Tag Archives: rebar

Hoop Dreams

Regular readers of this blog know of my ongoing war with the evil squirrels who are intent on decimating my garden. My best defense so far has been the squirrel-proof net tent, which has covered the garden bed closest to the house for 2 1/2 years. It has worked magnificently, but tough luck for the several other garden patches I have growing in other parts of the backyard, exposed to the wiles of these demonic creatures.

The largest of these areas is a 20 x 25 bed next to the chicken coop. It’s too big for a giant net tent like the one next to the house, so I  usually grow crops back there that the squirrels aren’t likely to be interested in—peas, beans, arugula.

I decided, however, to see if I couldn’t take advantage of that area for a winter garden this year, to give the SPNT bed a rest. But instead of enclosing the whole area under a net, I decided to cover just a portion of it with hoop houses. I’ve seen hoop houses work on a smaller scale, mostly over raised beds, and I could see no reason why they wouldn’t work for a longer bed about five feet in width.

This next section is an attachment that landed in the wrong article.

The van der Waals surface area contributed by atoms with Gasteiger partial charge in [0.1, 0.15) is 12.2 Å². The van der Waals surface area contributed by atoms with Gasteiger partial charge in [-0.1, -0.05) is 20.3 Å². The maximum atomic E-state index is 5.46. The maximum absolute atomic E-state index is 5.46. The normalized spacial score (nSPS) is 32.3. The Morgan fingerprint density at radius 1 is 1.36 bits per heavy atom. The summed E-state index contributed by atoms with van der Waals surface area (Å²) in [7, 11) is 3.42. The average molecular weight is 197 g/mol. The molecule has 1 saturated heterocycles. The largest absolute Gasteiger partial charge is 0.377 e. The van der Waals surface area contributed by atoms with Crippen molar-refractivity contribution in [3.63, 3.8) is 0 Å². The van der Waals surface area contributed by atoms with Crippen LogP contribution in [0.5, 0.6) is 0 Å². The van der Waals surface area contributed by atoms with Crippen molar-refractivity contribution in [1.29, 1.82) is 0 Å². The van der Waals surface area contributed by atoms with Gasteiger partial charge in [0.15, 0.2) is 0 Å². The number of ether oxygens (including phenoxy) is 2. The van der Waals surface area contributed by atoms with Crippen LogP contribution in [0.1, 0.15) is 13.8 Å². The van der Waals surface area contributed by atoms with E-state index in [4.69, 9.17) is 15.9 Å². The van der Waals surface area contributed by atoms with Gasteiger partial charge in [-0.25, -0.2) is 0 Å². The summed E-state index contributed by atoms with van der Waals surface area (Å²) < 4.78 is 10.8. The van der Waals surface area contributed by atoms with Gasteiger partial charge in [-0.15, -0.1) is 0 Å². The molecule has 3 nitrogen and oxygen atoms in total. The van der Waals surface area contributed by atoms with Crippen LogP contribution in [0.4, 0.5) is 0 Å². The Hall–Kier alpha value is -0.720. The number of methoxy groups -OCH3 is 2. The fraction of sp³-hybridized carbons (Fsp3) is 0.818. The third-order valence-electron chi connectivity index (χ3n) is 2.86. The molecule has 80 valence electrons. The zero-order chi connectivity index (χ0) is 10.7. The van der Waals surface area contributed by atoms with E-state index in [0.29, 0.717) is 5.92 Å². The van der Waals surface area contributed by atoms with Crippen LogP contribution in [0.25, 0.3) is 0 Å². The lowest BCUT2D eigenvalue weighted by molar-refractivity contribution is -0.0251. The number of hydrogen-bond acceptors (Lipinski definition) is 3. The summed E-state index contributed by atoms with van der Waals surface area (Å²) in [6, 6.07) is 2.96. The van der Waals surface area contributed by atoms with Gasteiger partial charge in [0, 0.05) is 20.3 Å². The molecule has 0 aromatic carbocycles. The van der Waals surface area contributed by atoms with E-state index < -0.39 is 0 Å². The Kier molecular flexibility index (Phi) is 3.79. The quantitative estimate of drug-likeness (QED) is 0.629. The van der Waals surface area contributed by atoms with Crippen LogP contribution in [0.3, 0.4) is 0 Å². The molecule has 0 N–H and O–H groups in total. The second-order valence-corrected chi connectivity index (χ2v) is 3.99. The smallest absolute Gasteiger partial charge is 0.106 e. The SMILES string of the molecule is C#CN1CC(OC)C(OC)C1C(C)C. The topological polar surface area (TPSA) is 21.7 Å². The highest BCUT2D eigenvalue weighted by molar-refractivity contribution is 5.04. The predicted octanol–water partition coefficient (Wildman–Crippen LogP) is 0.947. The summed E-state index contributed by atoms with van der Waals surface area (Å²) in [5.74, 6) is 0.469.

Off to Home Depot I went for ten-foot lengths of PVC, foot-long sections of rebar, zip ties, garden netting, and spring clamps.

Supplies

And here’s what I did with all of that:

The rebar went into the ground in pairs five feet apart, spaced about every four feet.
I bent the PVC over and secured each end on the pairs of rebar.
Over the bent PVC I draped the netting and secured it with the zip ties. I left a “tent flap” on the front as a entrance and secured it with spring clamps.

Inside the hoop house I have planted kale, Swiss chard, and cilantro—all things that the squirrels of eee-ville dug up and ate when I planted them in that area last year. I’m pleased to report that a few weeks after I built the hoop house, everything is thriving unmolested. Here’s what the kale looks like today.

I have started a second hoop house but haven’t yet covered it with netting. All my fall seedlings are planted out, so I have nothing to plant in that space until spring! I’m hoping that will be a great space for tomatoes, eggplant, and peppers next year.

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